Exterior Peeling Paint

Peeling paint is essentially an adhesion issue— the paint is not bonding to the substrate or to previous coatings. Trouble shooting the cause of the peeling is crucial if we are to solve the customer’s problem. Unless the cause of the peeling is identified and corrected, the problem will persist.

There are two types of peeling problems: inter-layer peeling (peeling between layers of paint), and peeling down to bare wood. Identifying the type of peeling is the first step in troubleshooting the problem.

Inter-layer peeling occurs when the bond between one coat of paint loses its bond to the previous coat. This will be evident when previous coatings remain on the surface, i.e., bare wood is not exposed. With few exceptions, inter-layer peeling is the result of poor preparation during a previous paint job. However, it remains necessary to identify the specific cause, that is, what steps in preparation were omitted or performed inadequately.

The most common causes for inter-layer peeling are painting over a dirty or chalky surface, or applying a latex paint over a hard, glossy oil paint. It is important to identify the extent and location of the peeling. Small, isolated areas of peeling represent a considerably different problem from extensive peeling. Isolated peeling may be caused by external factors (such as a leaky faucet or splashing from a downspout).

Peeling to bare wood is evidenced by the presence of bare, or primed wood. This type of failure is typically has three causes: insufficient ventilation of the house, the presence of excessive coats of paint, and the use of inferior paint. Again, the extent and location of the peeling is an important part of troubleshooting the problem.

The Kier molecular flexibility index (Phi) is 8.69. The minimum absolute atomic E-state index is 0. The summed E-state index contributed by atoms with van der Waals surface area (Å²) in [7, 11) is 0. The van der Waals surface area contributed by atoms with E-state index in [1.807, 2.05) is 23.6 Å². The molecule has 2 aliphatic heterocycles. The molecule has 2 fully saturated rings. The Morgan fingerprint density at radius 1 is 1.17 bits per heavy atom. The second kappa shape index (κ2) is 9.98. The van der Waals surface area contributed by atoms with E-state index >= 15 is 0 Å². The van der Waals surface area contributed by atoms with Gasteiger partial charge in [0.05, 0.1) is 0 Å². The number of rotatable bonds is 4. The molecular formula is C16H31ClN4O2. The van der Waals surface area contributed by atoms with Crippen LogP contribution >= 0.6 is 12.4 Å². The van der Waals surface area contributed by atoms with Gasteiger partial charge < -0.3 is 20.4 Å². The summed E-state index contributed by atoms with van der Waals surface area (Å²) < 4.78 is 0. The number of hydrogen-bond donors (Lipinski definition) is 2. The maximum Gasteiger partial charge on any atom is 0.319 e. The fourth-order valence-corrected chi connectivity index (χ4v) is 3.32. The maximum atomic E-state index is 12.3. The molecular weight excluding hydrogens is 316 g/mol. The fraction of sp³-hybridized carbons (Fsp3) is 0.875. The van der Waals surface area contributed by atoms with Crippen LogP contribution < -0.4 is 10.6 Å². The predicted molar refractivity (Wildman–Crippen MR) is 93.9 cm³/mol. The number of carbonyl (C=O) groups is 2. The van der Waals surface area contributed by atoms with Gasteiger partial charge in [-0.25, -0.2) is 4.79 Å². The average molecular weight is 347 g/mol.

When peeling is extensive, the first step is to inspect the ventilation system. Inadequate ventilation is common on older homes. A house should have 1 square inch of net free ventilation per square foot of attic space, evenly divided between intake and exhaust.

The next step is to determine the number and types of coatings previously applied to the house. As paint ages, it loses flexibility, resulting in stress cracks in the paint film as it expands and contracts. These cracks permit moisture intrusion into the substrate and/ or under the paint film. Complete failure can result quickly as the problem worsens.

In such cases, complete removal of all paint or replacement of the affected surfaces are usually the only viable corrective actions. The type of substrate will determine which option is more economically sensible.

Exterior Preparation

As with interior painting, proper surface preparation is crucial for achieving a long lasting paint job. A thorough cleaning to remove dirt and mildew is the first step in preparing exterior surfaces.

All loose paint and defective caulking should then be removed. Any rotted boards should be replaced, and all new and bare wood primed. Gaps between adjoining wood, or wood and masonry, should be caulked with an elastomeric sealant. Hardware and light fixtures which are not to be painted should be removed or properly protected, and all plants should be moved or covered.

Rusty surfaces, such as steel lintels and wrought iron, may require special preparation. All loose rust should be removed, and the surface then primed with a rust inhibiting primer.